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SOCHI, Russia — His time was over. Evgeni Plushenko was a creaking, 31-year-old Lada of a figure skater with a slipping transmission and busted shocks who likely would have hung up his costume if the Winter Games weren’t here and if the Motherland didn’t need him. A teenager had beaten him at the national championships in January and Plushenko had conceded his spot on the Olympic team.

Not so fast, said the federation, which insisted on waiting until after the European championships to make its decision. When Maxim Kovtun, billed as the country’s next star, fell apart there, Plushenko got the nod. And on Sunday night, with Vladimir Putin watching from the stands, Father Russia helped provide his country with its first gold medal of these Games at the Iceberg Skating Palace.


It was fitting that it came in one of the Motherland’s two hallmark sports, and since the populace didn’t have patience to wait until the final day to see whether the men’s hockey team would win (it hasn’t since 1992), the most meaningful gold needed to come in the new team event, where the nation that once ruled the sport as the Soviet Union wanted to prove that Russia could do nicely on its own.

“Russia will fight to the end,” declared ice dancer Elena Ilinykh after her teammates had piled up 75 points, outdistancing Canada by 10 and the United States by 15. “Russia is the best. Russian figure skating is coming back. That’s the message we want to send to the world.”

The rumor, proffered on Saturday by L’Equipe, the French sporting daily, from an anonymous Russian coach, was that Russia and the US had made a deal to cut the Canadians out of two gold medals, with the Yanks helping the Russians win the team event. To anyone that knew a loop from a lutz, that was ludicrous.


The Russians may be favored to win just one gold medal in the four individual disciplines (in pairs) but they clearly have the best team across the board. Tatiana Volosozhar and Maxim Trankov are the world pairs titlists. Julia Lipnitskaia is the European women’s champion. Ekaterina Bobrova and Dmitri Soloviev are global dance medalists.

And while Plushenko may have a renovated back and Tin Man knees, he’s still a three-time Olympic medalist who’d been on the big stage often enough that he wouldn’t blow a gasket. “I was actually quite worried — not for myself, but for the other guys,” he said before the finale. “They are all very strong skaters but some of them were skating for the first time [at the Olympics], so I was a little nervous for them.”

Not that Plushenko himself hadn’t felt butterflies before Thursday’s short program. “It was so difficult to skate, so difficult to calm down, with applause from here, from there, from behind, from everywhere,” he said that night. “It was like I was knocked down.”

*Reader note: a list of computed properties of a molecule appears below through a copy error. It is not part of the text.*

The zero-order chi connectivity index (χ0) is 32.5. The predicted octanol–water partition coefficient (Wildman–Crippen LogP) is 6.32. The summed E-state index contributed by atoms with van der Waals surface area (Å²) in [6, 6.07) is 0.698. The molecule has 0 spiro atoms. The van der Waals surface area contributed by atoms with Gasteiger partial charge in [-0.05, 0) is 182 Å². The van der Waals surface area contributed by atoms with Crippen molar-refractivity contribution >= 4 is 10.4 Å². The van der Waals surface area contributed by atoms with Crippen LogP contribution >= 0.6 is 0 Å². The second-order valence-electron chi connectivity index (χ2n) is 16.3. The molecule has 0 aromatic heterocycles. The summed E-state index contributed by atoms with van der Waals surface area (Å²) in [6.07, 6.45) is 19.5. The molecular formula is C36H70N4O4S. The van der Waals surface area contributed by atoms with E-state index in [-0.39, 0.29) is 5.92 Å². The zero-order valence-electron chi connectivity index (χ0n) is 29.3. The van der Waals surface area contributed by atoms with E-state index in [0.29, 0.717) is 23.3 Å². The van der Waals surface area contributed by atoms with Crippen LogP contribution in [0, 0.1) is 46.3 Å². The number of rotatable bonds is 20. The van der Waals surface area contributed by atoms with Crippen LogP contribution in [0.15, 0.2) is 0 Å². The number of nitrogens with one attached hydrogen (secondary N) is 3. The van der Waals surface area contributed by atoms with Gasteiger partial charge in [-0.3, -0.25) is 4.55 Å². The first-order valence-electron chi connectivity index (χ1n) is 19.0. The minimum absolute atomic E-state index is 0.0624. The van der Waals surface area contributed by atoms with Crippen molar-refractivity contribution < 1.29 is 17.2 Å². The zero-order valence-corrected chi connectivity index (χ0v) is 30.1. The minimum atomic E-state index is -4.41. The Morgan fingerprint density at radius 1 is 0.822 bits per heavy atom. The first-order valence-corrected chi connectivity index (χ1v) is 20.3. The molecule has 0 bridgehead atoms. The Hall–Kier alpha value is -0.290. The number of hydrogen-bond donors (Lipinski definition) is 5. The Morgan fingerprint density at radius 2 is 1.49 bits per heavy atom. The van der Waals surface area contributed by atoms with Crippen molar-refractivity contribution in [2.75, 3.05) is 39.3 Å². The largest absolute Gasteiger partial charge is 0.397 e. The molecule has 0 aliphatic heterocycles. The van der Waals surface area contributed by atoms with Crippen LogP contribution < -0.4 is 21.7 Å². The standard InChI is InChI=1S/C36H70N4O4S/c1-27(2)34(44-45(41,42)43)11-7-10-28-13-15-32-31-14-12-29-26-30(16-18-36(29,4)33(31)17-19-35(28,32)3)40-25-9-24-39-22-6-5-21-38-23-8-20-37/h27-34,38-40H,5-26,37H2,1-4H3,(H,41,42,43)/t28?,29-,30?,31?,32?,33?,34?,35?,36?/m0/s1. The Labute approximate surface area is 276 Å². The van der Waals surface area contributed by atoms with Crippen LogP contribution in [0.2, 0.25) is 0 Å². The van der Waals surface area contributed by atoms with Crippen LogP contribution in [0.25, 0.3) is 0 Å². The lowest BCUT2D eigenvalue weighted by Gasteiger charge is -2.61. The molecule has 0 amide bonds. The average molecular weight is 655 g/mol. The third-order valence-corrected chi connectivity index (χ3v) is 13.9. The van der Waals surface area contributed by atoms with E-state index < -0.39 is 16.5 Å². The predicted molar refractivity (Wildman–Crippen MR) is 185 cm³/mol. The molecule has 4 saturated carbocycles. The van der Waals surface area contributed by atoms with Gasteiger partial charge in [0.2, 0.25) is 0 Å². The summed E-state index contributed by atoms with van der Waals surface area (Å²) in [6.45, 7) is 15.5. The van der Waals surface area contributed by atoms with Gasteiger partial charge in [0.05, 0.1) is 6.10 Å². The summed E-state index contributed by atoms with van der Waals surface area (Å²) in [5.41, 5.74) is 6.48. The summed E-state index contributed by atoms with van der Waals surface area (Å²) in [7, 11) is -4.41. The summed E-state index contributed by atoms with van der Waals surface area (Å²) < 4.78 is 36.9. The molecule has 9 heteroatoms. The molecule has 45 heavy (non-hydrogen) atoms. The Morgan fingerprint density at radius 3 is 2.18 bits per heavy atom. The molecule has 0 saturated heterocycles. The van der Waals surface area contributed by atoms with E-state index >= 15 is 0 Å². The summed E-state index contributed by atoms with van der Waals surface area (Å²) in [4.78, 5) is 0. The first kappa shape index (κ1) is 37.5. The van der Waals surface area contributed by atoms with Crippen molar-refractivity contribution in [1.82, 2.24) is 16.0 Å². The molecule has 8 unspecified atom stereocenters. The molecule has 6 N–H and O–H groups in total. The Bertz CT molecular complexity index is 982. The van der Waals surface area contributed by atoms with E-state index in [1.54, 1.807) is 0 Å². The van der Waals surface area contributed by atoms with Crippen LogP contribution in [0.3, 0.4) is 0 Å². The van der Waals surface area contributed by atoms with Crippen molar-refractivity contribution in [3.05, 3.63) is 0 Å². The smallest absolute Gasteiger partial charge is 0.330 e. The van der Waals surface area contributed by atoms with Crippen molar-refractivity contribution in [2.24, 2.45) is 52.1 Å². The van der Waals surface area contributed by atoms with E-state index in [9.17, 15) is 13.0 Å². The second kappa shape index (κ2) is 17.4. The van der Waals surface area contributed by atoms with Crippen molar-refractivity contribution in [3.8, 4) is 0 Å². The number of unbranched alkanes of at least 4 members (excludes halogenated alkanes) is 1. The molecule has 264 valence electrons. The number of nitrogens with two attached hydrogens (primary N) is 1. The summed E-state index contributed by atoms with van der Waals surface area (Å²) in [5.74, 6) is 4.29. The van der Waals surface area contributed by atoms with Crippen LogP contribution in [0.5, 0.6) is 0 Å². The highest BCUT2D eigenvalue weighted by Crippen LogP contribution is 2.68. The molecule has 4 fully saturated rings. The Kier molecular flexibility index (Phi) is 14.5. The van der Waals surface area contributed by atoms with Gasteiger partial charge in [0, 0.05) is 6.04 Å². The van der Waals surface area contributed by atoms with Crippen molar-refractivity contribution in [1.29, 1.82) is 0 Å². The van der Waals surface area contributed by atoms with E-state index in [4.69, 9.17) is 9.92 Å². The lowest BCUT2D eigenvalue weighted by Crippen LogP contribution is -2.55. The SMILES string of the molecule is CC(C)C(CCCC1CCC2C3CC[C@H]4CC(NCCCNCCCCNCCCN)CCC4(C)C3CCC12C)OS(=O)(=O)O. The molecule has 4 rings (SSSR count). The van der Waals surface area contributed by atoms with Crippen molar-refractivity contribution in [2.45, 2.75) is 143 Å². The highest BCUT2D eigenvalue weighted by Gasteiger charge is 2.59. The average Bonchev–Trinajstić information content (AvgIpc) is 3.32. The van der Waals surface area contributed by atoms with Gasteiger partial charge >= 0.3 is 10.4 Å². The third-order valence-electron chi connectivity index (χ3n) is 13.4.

The squeeze was off on Sunday. Russia had a 6-point lead on Canada and everybody else was using their backup guy, with the Canadians subbing Kevin Reynolds for three-time world champ Patrick Chan, the Japanese putting Tatsuki Machida in for short program victor Yuzuru Hanyu, and the Americans replacing bedeviled Jeremy Abbott with Jason Brown, who does no quadruple jumps.

So Plushenko figured that he could get away with his “B” game, which he did, by a whisker over Reynolds. Instead of a quadruple-triple-toe combination and another quad, he did just a solo. And after he tweaked his back going for a triple salchow, Plushenko decided to play it safe and doubled his loop and axel. Then he sat back and watched the 15-year-old Lipnitskaia, the youngest female skating gold medalist in 78 years, dispose of Gracie Gold to wrap things up. “I love being first,” proclaimed Plushenko, whose other gold medal came in 2006 in Turin.


It’s unlikely that he’ll collect another, that his back will hold up for four programs across nine days. But if Plushenko can just make the podium, he’ll surpass Sweden’s Gillis Grafstrom, who won three golds and a silver between 1920 and 1932, for the most Olympic medals by a figure skater. That doesn’t mean that he’ll call it a career, though. Pyeongchang and a fifth Games is only a quadrennium away. “I’ll just be 35 years old,” Plushenko mused. “No one has ever done it before. Why not? Perhaps I should try. I don’t know.”

Plushenko doesn’t need more hardware to secure his legacy as his country’s greatest male skater (co-cauldron lighter Irina Rodnina is the undisputed female). But he likely wouldn’t object to a statue.

There’s one of Nikolai Panin, Russia’s first skating gold medalist from the 1908 Summer Games, in the lobby of the Iceberg Skating Palace. Panin, who won in special figures, didn’t finish the singles event. Plushenko didn’t do figures. Between them is the ultimate Olympic champion.


John Powers can be reached at jpowers@globe.com.